The Waiting: Emmanuel Finkiel dramatizes Marguerite Duras' 'Memoir of War'

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The Gestapo deported Marguerite Duras’ husband to Dachau for his role in the Resistance. In 1944, Duras began a long wait for his return home. Based on her memoir of this period, both personal and historical, Memoir of War brilliantly defies cinematic convention to convey the emotional space of active expectation. The film stars Mélanie Thierry as Duras, Benoît Magimel as Rabier, the French policeman who has the power to connect Marguerite with her husband, Benjamin Biolay as Duras’ lover, and Shulamit Adar as her neighbor’s mother, Madame Katz. Director Talk recently spoke with director Emmanuel Finkiel.

Director Talk: I understand that the film is an adaptation of La Douleur, not a biopic of Marguerite Duras, but you left out a number of important details about Duras’ life. For instance, she and her husband, Robert Antelme, had a child who died at birth. Antelme agreed to Marguerite’s having a child with Dionys, her lover; in fact, Marguerite, Antelme and Dionys all lived together, and Antelme actually published Dionys’ book. That would have substantially changed the ending of the film.

Emmanuel Finkiel:Yes.

DT: How did you go about choosing which details to include, to create not only the story but also the psychological space?

EF: I did begin working with the text by Marguerite Duras, but I always had in my mind, like seeing in the rearview mirror of a car, a biography of Duras, and specifically the biography written by Laura Adler. Because what the audience is looking at on the screen is a journal, I really had to do research beforehand to find out what the reality was, because film is supposed to film what’s real. When you do this research, you find out that Marguerite Duras was a big liar. She lived with Dionys Mascolo long before her husband was deported. They lived together as a couple under the same roof, and both of them were waiting for the return of Robert Antelme. In her book she treats Dionys almost like a ghost character who’s hovering over, but she never really gives him a full body, she never gives him a reality, and she emphasizes her behavior almost as the ideal wife.

So you have to make some compromises when you want to put this on the screen. On the one hand, you have to respect the text, but on the other hand, you have to insert little clues, little hints into the film to give the viewer the idea that maybe they were having a relationship that took place off-screen.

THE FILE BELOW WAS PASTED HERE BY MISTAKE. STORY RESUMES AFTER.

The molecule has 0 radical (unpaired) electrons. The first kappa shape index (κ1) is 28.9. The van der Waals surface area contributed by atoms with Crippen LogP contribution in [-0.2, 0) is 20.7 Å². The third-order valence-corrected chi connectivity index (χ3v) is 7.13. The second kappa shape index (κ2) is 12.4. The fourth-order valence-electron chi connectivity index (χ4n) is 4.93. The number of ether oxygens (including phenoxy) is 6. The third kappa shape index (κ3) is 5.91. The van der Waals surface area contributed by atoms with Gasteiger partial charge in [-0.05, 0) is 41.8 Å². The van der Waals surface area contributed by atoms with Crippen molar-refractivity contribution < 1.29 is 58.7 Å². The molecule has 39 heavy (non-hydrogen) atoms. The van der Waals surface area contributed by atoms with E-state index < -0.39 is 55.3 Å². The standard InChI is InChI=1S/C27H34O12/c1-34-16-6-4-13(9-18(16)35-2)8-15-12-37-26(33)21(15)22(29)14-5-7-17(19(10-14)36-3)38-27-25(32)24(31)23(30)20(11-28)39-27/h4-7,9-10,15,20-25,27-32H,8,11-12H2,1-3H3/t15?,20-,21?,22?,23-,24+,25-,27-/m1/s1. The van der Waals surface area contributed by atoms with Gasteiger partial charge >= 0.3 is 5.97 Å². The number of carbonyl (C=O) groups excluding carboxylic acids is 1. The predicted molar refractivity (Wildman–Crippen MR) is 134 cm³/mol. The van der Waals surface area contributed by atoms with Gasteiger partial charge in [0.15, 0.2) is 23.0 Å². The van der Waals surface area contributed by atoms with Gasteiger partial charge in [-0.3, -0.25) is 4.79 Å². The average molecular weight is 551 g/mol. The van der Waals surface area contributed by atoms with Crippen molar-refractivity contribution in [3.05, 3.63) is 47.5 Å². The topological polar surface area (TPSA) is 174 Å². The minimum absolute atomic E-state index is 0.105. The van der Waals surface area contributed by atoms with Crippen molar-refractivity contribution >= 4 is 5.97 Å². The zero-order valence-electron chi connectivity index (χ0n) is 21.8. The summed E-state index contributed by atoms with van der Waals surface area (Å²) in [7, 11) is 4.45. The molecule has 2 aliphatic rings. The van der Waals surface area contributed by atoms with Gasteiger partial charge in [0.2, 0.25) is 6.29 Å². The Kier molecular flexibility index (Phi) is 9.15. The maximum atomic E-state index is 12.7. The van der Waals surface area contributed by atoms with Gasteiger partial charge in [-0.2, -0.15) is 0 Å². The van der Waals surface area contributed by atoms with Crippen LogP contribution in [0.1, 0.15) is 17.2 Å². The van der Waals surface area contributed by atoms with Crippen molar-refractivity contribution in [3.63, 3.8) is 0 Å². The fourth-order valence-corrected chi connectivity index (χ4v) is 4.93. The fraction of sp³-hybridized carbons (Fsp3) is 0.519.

DT: If I had known all of that information, it would have changed the ending of the film for me. I would have gone away with a different feeling.

EF: In the story she’s giving us less than what actually took place. She wants to portray herself as this ideal wife, but in the book she suddenly throws at us this idea that she’s decided to divorce her husband and move in with Dionys. There’s this kind of brutal force and abruptness about it, and I wanted to keep some of that for the viewer. Some of the viewers as they’re watching the film are going to have that little idea in their head that maybe there was something going on between the two of them, but here I wanted, by doing it the way I did in the film, to keep some of what was in that original text.

I first read the book when I was twenty-five, and when I finished the book, I cried. I didn’t cry because of the waiting, I cried because of some important things in the book that I didn’t put in the screen version. One of the things I felt was very, very important was the fact that in the book she really helps her husband recover. She brings him back to health, but at the end she realizes, as she states—and this is great honesty on her part—that she doesn’t love him anymore. That was the thing that really moved me to tears, because in fact what she’s doing is she’s killing him a second time when she says this. And why return, why go through all this to come back only to be told, “That’s it. It’s over.”

It’s something that’s very strong, because at the moment when she decides that she doesn’t want to be with him anymore, she loses her status as a character, as a person, and she becomes a reflection of the complexity of everything that was going around her in the situation at the time. I think it’s important because we can all identify with something like that. We can all see that she can do what she wants, we know that she reacts with her emotions, which is something we’re capable of doing as well—we react to reality with different emotions—and our emotions can’t be ordered. We don’t know exactly how we would react in that situation, and at the end if you tell somebody you love them but then you want to deliberately lose them from your life, you don’t know how that situation is going to affect you as the viewer.

DT: The cinematography was stellar. Can you talk about your working relationship with your DP, Alexis Kavyrchine?

EF: My way of expressing myself is not necessarily by the story or by the specific image; it’s really the framing of each scene as it’s portrayed on the screen. Alexis is a very strong cinematographer. He comes from a documentary film background, so it gives that kind of resonance to the fictional story. While we were filming, I was right there behind him, right behind his ear. Nothing was planned in advance. As we worked along, I would whisper something in his ear. We would frame it, and things would develop as the film progressed. We were always on the same wavelength, so it was a very direct relationship between the two of us. There are no two shots that resemble each other in the film. It’s almost as if we were Siamese twins, but three instead of two—Siamese triplets—because the third was the camera. The assistant cameraman with his camera was the third in this triad. The changing in the focus [e.g., depth of field] was also very important. It was really the third character in the film.

DT: You lost two grandparents and an uncle in the camps.

EF: And a young uncle. My father’s brother.